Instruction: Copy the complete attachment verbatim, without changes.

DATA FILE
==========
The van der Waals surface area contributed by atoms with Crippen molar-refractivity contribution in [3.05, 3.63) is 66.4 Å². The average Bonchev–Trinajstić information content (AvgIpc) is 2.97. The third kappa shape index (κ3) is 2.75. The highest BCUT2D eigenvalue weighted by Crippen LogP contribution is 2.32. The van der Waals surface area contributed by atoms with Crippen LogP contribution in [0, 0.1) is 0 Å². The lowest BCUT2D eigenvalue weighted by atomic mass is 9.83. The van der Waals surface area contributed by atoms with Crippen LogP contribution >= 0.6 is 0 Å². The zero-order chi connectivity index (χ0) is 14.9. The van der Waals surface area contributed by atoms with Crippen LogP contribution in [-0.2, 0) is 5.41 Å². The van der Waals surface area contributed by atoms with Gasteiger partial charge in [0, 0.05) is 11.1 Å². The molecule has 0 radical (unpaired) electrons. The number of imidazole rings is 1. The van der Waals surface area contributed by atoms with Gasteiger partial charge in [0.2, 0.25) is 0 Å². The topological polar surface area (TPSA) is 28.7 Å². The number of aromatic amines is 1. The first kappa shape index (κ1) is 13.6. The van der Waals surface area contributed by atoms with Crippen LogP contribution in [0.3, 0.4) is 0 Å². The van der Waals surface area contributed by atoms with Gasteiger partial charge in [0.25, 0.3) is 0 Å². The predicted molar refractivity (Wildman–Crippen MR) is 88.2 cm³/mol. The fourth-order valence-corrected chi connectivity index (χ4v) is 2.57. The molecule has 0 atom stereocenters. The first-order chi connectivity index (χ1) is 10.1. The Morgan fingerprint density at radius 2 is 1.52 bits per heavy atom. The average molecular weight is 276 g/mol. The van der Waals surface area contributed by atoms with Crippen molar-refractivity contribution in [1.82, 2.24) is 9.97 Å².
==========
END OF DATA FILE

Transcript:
The van der Waals surface area contributed by atoms with Crippen molar-refractivity contribution in [3.05, 3.63) is 66.4 Å². The average Bonchev–Trinajstić information content (AvgIpc) is 2.97. The third kappa shape index (κ3) is 2.75. The highest BCUT2D eigenvalue weighted by Crippen LogP contribution is 2.32. The van der Waals surface area contributed by atoms with Crippen LogP contribution in [0, 0.1) is 0 Å². The lowest BCUT2D eigenvalue weighted by atomic mass is 9.83. The van der Waals surface area contributed by atoms with Crippen LogP contribution >= 0.6 is 0 Å². The zero-order chi connectivity index (χ0) is 14.9. The van der Waals surface area contributed by atoms with Crippen LogP contribution in [-0.2, 0) is 5.41 Å². The van der Waals surface area contributed by atoms with Gasteiger partial charge in [0, 0.05) is 11.1 Å². The molecule has 0 radical (unpaired) electrons. The number of imidazole rings is 1. The van der Waals surface area contributed by atoms with Gasteiger partial charge in [0.2, 0.25) is 0 Å². The topological polar surface area (TPSA) is 28.7 Å². The number of aromatic amines is 1. The first kappa shape index (κ1) is 13.6. The van der Waals surface area contributed by atoms with Crippen LogP contribution in [0.3, 0.4) is 0 Å². The van der Waals surface area contributed by atoms with Gasteiger partial charge in [0.25, 0.3) is 0 Å². The predicted molar refractivity (Wildman–Crippen MR) is 88.2 cm³/mol. The fourth-order valence-corrected chi connectivity index (χ4v) is 2.57. The molecule has 0 atom stereocenters. The first-order chi connectivity index (χ1) is 10.1. The Morgan fingerprint density at radius 2 is 1.52 bits per heavy atom. The average molecular weight is 276 g/mol. The van der Waals surface area contributed by atoms with Crippen molar-refractivity contribution in [1.82, 2.24) is 9.97 Å².